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Hike in Federal Minimum Wage Has Minimal Impact in Most States, CCH Says

(RIVERWOODS, ILL., July 19, 2007) – Workers in most states will not be affected by the upcoming increase in the federal minimum wage to $5.85, according to CCH, a leading provider of human resources information and software and part of Wolters Kluwer Law & Business (hr.cch.com). CCH has been reporting on federal wage and hour law since the enactment of the first federal minimum wage in 1938. That’s because 32 states and the District of Columbia have minimum wages higher than the new federal level.

“Over the last ten years, while the federal minimum wage has been steady at $5.15 per hour, more and more states have set their minimum wages above that, and above the new minimum as well,” said Barbara O’Dell, JD, CCH workplace analyst.

States began to pass minimum wage laws early in the last century, often as a way to protect women workers, but the U.S. Supreme Court overturned them, and a federal attempt to fix wages, until the mid 1930s. In 1937, the Court upheld a Washington law mandating a minimum wage for women workers. Then, Congress passed a federal minimum wage of 25 cents an hour as part of the Fair Labor Standards Act (FLSA) in 1938, and it too was upheld as constitutional in 1941.

When Rates Differ

Where state and federal minimum wage rates differ, the higher rate prevails.

  • Alabama, Louisiana, Mississippi, South Carolina and Tennessee do not have state minimum wage laws, so employers must pay the federal rate to employees who are subject to the FLSA;
  • In Georgia, Kansas, New Mexico, Utah and Wyoming, the state minimum wage rates are lower than the revised federal rate, so employers must pay the federal rate to employees who are subject to the FLSA (however, the New Mexico rate will increase to $6.50 on January 1, 2008).
  • In Idaho, Indiana, New Hampshire, North Dakota, Oklahoma, South Dakota, Texas and Virginia, the state rates are tied to the federal rate and will automatically increase (however, the New Hampshire rate will then increase to $6.50 on September 1, 2007).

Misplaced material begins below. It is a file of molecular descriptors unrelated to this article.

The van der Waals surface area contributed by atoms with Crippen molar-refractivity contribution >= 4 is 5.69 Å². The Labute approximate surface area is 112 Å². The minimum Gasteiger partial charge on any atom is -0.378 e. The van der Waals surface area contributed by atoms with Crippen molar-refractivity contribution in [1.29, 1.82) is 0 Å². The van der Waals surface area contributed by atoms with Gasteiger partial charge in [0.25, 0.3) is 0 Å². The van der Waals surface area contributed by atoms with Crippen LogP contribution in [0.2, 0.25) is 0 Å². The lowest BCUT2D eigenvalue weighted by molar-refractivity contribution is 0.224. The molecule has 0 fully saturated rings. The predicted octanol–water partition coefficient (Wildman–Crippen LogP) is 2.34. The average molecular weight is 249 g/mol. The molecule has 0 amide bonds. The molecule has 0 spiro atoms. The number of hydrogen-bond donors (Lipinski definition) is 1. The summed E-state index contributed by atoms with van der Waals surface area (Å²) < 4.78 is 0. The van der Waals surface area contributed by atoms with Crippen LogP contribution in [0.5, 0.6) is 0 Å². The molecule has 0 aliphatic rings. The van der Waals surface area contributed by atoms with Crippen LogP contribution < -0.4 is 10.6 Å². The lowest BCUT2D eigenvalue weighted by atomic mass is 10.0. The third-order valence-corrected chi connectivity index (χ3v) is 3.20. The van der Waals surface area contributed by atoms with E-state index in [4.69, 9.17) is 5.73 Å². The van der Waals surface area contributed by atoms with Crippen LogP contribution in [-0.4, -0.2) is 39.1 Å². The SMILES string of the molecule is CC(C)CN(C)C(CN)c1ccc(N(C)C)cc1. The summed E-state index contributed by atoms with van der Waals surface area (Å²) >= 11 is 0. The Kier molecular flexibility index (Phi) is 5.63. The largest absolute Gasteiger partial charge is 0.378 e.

The remaining states and the District of Columbia have minimum wage rates that will equal or exceed the federal rate on July 24, 2007. Employers in these states must continue to pay the state rate as long as it remains higher than the federal rate. In Minnesota, Montana and Nevada, some employers currently paying a state-authorized lower minimum wage based on their size or offering benefits will be affected by the federal increase.

If the federal rate increases above the state rate, the federal rate applies, and the federal hourly rate is scheduled to increase to $6.55 on July 24, 2008 and to $7.25 on July 24, 2009. For a timeline of federal minimum wage rates 1938-2009, click here.

“Employers – especially those who operate in several different states – will have to keep aware of a changing environment as federal and state rates criss-cross in the years ahead,” O’Dell said.

A state-by-state list of hourly wage rates follows for states at or above the new federal level as of July 24, 2007.

Hourly Minimum Wage Rates as of July 24, 2007

Alaska

$7.15

Arizona

$6.75

Arkansas

$6.25

California

$7.50

Colorado

$6.85

Connecticut

$7.65

Delaware

$6.65

District of Columbia

$7.00

Florida

$6.67

Hawaii

$7.25

Illinois

$7.50

Iowa

$6.20

Kentucky

$5.85

Maine

$6.75

Maryland

$6.15

Massachusetts

$7.50

Michigan

$7.15

Minnesota

$6.15 ($5.25 for employers with less than $625,000 in gross annual sales)

Missouri

$6.50

Montana

$6.15 ($4.00 for employers with $110,000 or less in gross annual sales)

Nebraska

$5.85

Nevada

$6.33 ($5.15 if qualified health benefits are offered)

New Jersey

$7.15

New York

$7.15

North Carolina

$6.15

Ohio

$6.85

Oregon

$7.80

Pennsylvania

$7.15 ($6.65 for employers with 10 or fewer employees)

Rhode Island

$7.40

Vermont

$7.53

Washington

$7.93

West Virginia

$6.55

Wisconsin

$6.50

About Wolters Kluwer Law & Business

Wolters Kluwer Law & Business is a leading provider of research products and software solutions in key specialty areas for legal and business professionals, as well as casebooks and study aids for law students. Its major product lines include Aspen Publishers, CCH, Kluwer Law International and Loislaw. Its markets include law firms, law schools, corporate counsel and professionals requiring legal and compliance information. Wolters Kluwer Law & Business, a unit of Wolters Kluwer, is based in New York City and Riverwoods, Ill.

Wolters Kluwer is a leading global information services and publishing company. The company provides products and services for professionals in the health, tax, accounting, corporate, financial services, legal and regulatory sectors. Wolters Kluwer has 2006 annual revenues of €3.7 billion, employs approximately 19,900 people worldwide and maintains operations across Europe, North America, and Asia Pacific. Wolters Kluwer is headquartered in Amsterdam, the Netherlands. Its shares are quoted on the Euronext Amsterdam (WKL) and are included in the AEX and Euronext 100 indices. For more information, visit www.wolterskluwer.com.

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